Western blotting

The levels of phospho-Erk1/2 and phospho-Stat3 were determined by western blot analysis. PC-3 cells were seeded at a density of 1×105 cells/ml of RPMI medium and incubated for 24 h. The cells were then treated with atorvastatin (5 mM) and aspirin (0.5 mM) alone or in combination for 24 h. After treatment, the cell lysates were prepared as described earlier (27). Proteins were subjected to sodium dodecyl sulfate polyacrylamide gel electrophoresis (SDS-PAGE) and transferred to nitrocellulose membrane. After blocking nonspecific binding sites with blocking buffer, the membrane was incubated overnight at 4°C with primary antibodies (#9131 for phospho-Stat3 and #9101 for phospho-Erk1/2, both from Cell Signaling Co., Beverly, MA, USA). The β-actin detected by anti-β-actin antibody (sc-47778, Santa Cruz Biotechnology Inc., Dallas, TX, USA) was used as a loading control. Following removal of the primary antibody, the membrane was washed three times with TBS (PBS containing 0.05% Tween-20) buffer at room temperature and then incubated with fluorochrome-conjugated secondary antibody (925–32211, LI-COR Biotechnology, Lincoln, NE, USA). The membrane was then washed with TBS three times. Final detection was done with an Odyssey infrared imaging system (Li-Cor Biotechnology). The extent of protein loading was determined by blotting for β-actin, and the levels of phospho-Erk1/2 and phospho-Stat3 in the western blot was analyzed by optical density measurement and normalized for actin.

NF-κB-dependent reporter gene expression assay

NF-κB transcriptional activity was measured by the NF-κB-luciferase reporter gene expression assay using the PC-3/N cells (28). This cell line was previously established in our laboratory by stable transfection of PC-3 cells with an NF-κB luciferase construct (#CLS-013L; SABiosciences, Valencia, CA, USA). A single stable clone, PC-3/N was obtained and used in the present study. In brief, PC-3/N cells were treated with aspirin or atorvastatin alone or in combination for 24 h, and the NF-κB-luciferase activities were measured using the luciferase assay kits from Promega (Madison, WI, USA). After treatments the cells were washed with ice-cold phosphate buffered-saline (PBS) and harvested in 1X reporter lysis buffer. After centrifugation, 10 µl aliquots of the supernatants were measured for luciferase activity by using a Luminometer from Turner Designs Instrument (Sunnyvale, CA, USA). The luciferase activity was normalized against known protein concentrations and expressed as percent of luciferase activity in the control cells, which were treated with DMSO solvent. The protein level was determined by Bio-Rad protein assay kits (Bio-Rad, Hercules, CA, USA) according to the manufacturer's instructions.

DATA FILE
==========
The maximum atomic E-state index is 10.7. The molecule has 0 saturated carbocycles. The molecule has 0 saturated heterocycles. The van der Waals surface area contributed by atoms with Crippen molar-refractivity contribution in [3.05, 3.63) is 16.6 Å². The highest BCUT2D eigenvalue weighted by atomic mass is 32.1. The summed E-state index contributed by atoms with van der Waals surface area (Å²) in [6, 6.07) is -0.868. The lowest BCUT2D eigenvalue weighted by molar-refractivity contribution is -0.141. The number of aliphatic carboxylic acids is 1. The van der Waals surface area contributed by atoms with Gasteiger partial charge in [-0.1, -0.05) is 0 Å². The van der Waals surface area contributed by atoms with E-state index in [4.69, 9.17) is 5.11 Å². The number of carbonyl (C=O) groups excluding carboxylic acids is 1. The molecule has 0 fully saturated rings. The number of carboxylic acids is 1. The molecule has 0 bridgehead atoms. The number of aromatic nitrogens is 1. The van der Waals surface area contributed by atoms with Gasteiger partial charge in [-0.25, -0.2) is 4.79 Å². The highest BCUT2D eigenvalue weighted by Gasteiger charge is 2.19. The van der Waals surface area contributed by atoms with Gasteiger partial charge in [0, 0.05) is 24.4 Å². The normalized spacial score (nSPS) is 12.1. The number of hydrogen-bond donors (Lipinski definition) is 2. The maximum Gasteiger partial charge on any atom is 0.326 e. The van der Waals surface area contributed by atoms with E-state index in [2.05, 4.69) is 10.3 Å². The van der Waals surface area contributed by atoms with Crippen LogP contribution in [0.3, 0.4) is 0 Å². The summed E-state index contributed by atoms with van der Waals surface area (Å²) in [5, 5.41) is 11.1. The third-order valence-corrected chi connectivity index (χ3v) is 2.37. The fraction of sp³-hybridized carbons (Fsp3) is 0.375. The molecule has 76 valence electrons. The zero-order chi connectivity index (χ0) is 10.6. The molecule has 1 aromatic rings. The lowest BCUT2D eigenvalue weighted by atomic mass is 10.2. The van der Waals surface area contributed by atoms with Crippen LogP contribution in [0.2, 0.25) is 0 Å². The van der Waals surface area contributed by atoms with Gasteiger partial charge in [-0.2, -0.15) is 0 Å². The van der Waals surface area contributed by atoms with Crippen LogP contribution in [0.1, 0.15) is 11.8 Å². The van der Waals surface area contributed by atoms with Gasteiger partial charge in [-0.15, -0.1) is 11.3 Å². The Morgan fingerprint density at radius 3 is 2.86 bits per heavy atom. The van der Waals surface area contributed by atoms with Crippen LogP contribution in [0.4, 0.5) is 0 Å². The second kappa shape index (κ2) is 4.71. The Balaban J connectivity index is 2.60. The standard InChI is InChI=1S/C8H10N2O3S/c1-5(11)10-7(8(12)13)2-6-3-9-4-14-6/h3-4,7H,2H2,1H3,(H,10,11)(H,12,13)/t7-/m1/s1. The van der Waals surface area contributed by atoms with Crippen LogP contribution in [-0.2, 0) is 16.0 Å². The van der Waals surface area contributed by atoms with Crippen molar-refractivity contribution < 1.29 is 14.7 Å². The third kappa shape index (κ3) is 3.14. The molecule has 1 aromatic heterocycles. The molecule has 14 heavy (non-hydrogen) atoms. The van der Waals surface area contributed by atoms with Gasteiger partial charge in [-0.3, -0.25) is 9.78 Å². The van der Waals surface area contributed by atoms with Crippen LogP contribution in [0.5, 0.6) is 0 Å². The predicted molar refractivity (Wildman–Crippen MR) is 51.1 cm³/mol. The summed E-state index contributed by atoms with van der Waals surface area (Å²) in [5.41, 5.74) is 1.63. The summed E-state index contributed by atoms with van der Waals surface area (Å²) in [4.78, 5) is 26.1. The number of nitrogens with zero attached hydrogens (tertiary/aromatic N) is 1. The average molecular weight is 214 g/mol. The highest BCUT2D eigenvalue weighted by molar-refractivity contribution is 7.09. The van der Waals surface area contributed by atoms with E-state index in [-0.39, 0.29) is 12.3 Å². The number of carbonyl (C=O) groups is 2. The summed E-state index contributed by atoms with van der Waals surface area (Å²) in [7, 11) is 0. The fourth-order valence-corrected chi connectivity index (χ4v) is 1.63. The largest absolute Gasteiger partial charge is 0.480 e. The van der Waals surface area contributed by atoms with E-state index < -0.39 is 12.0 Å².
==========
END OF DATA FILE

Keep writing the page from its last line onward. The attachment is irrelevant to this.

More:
Formation and growth of PC-3 tumors in immunodeficient mice

Male severe combined immunodeficient (SCID) mice (6–7 weeks old) were obtained from Taco Farms Inc. (Germantown, NY, USA). The animals were housed in sterile filter-capped microisolator cages and provided with sterilized food and water. Prostate cancer PC-3 cells (2×106 cells/0.1 ml/mouse) suspended in 50% Matrigel (Collaborative Research, Bedford, MA, USA) in RPMI-1640 medium were injected subcutaneously into the right flank of the mice. After approximately 4 weeks, mice with established xenograft tumors were injected with vehicle, atorvastatin (5 mg/kg), aspirin (80 mg/kg), or atorvastatin (5 mg/kg) + aspirin (80 mg/kg) three times a week for 30 days. Each group had 9 mice and all animals received the same amount of vehicle (5 µl/g body weight) which consisted of propylene glycol, polysorbate 80, benzyl alcohol, ethanol and water (40: 0.5: 1: 10: 48.5). Tumor size (length × width) and body weight were measured three times a week. At the end of the study, mice were sacrificed, tumors were excised, weighed and placed in phosphate-buffered formalin at room temperature for 48 h and then placed in ethanol for 48 h before preparing paraffin sections as previously described (29). All animal experiments were carried out under an Institutional Animal Care and Use Committee (IACUC)-approved protocol (RU02-001).